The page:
I have never really spent much time troubleshooting print problems so I thought I would take a look at it.

    Your inline-block dummy div does seem to work fine for me in FF too. When using it I changed the spacer div height to 880px and FF moved the entire table to the 2nd print page. But then IE8 broke the table and continued it on the 2nd page with another header (not orphaned though).

    What do you make of IE's behavior? Is this an undefined area with the specs where the UA can do as it pleases.

  3. #3
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    Hi,

    The inline-block isn't working for me in Firefox 3.6 as I still get the header at the bottom of the page by itself depending on what dimensions I use.

    I'm also not seeing just the header but the header and the footer both overlapped on top of each other.

    Thead and tfoot elements should be printed on each page when a table spills over a boundary and Firefox is obviously having trouble with this.

    I had limited success using a caption element in the table and applying a height of 30px to it which seemed to work better than the inline-block method but did depend on data again and wasn't very reliable.

    The only other fix that partially worked was setting the table to an inline table.

    Code:
    table {
        display:inline-table
    }

    That seemed to work well for small tables but if the table was bigger than the page height the footer seemed to be cut off.

    Printing has always been the most troublesome part of CSS and not much works consistently anywhere.

  4. #4
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    Quote Originally Posted by Rayzur View Post
    Your inline-block dummy div does seem to work fine for me in FF too. When using it I changed the spacer div height to 880px and FF moved the entire table to the 2nd print page. But then IE8 broke the table and continued it on the 2nd page with another header (not orphaned though).

    What do you make of IE's behavior? Is this an undefined area with the specs where the UA can do as it pleases.
    Maybe your margin or header/footer settings in IE8 aren't leaving enough printable area on the page to fit a block that is 880px tall. That would force the browser to crop the inline-block div rather than bumping it to the next page (and taking the table with it). Removing any headers or footers and setting your margins to 0.5" in IE8's Page Setup should give you 960px of vertical space to work with, which would allow the 880px inline-block div to be bumped instead of cropped.

    As for the specs, I've never really looked into them that deeply, but I suspect that there is a lot more gray area for paged media than for continuous.

    Quote Originally Posted by Paul O'B View Post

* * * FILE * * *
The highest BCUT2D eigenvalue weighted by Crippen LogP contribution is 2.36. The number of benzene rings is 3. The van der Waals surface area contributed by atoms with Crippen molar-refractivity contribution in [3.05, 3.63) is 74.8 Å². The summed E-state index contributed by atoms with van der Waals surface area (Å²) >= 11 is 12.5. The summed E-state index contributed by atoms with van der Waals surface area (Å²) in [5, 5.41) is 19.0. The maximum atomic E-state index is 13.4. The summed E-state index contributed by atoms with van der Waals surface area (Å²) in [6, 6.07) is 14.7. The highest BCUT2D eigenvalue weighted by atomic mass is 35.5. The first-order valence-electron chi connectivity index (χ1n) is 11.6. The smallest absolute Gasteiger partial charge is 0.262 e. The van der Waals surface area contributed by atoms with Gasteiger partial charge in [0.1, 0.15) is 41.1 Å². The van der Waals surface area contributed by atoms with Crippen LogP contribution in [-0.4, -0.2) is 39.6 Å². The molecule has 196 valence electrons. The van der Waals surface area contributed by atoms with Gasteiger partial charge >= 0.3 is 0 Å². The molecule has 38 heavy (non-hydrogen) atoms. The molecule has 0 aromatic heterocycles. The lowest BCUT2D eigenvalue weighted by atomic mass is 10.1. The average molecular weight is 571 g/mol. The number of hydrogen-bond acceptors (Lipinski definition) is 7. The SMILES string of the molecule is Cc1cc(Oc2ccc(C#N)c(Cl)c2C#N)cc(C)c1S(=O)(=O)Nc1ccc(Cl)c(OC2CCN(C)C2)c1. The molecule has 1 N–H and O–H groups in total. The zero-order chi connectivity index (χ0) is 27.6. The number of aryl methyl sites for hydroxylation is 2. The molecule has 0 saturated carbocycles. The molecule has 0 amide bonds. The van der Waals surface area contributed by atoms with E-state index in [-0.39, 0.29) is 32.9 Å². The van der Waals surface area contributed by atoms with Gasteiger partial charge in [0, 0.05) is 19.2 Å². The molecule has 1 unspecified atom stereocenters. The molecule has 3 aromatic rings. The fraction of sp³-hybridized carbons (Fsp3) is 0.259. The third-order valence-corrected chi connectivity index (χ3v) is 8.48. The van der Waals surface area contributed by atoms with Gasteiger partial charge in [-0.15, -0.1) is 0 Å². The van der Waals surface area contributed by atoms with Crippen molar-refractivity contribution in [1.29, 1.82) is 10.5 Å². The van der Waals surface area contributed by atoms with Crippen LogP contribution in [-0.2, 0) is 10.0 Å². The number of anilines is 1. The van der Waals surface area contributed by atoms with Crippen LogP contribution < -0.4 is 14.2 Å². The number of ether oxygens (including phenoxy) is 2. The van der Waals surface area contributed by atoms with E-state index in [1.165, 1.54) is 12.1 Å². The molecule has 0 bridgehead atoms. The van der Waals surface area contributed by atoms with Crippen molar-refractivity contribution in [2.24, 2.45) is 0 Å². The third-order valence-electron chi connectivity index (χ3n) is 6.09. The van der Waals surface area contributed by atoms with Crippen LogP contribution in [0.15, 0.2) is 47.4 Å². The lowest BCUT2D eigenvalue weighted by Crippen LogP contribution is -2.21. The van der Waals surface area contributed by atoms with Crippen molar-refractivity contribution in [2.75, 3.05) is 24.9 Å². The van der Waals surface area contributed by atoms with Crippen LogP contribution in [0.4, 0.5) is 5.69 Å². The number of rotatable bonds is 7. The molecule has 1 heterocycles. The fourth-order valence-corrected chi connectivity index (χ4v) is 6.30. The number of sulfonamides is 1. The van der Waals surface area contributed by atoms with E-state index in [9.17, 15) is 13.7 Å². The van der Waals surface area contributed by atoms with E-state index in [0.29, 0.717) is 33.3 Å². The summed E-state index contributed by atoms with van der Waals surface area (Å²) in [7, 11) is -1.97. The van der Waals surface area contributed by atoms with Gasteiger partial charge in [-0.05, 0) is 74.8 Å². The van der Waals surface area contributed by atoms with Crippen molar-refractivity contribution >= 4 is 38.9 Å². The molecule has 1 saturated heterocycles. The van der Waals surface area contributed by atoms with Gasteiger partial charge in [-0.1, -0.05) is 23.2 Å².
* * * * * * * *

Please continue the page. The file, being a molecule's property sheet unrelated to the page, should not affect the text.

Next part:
The inline-block isn't working for me in Firefox 3.6 as I still get the header at the bottom of the page by itself depending on what dimensions I use.
    What do you mean by "changing dimensions"? Any change in the vertical dimension (height) of the header row or first data row must be accompanied by a corresponding change in the height of the inline-block div. The formula for calculating the height of the inline-block div is as follows:

    header row height + first data row height + 3px (to account for borders)

    If you do not zero out the cell padding as I did in my example, then you must include it in the calculation. Also, the negative margin that positions the inline-block div behind the table must always be equal to the height of the div.

    Note that the negative margin is NOT applied to the inline-block div itself, but to a separate div placed directly below it. Applying the negative margin to the inline-block div itself will cause it to be cropped by the page break instead of bumped to the next page along with the table.

    Does my code work for you if you copy it exactly? If not, then I must be wrong about inline-blocks being unbreakable, which is going to cause me more problems than just orphaned headers.

    Quote Originally Posted by Paul O'B View Post
    I had limited success using a caption element in the table and applying a height of 30px to it which seemed to work better than the inline-block method but did depend on data again and wasn't very reliable.
    If I can get this to work, it would at least allow me to avoid throwing in extra divs that have no obvious purpose.

    Quote Originally Posted by Paul O'B View Post
    The only other fix that partially worked was setting the table to an inline table. That seemed to work well for small tables but if the table was bigger than the page height the footer seemed to be cut off.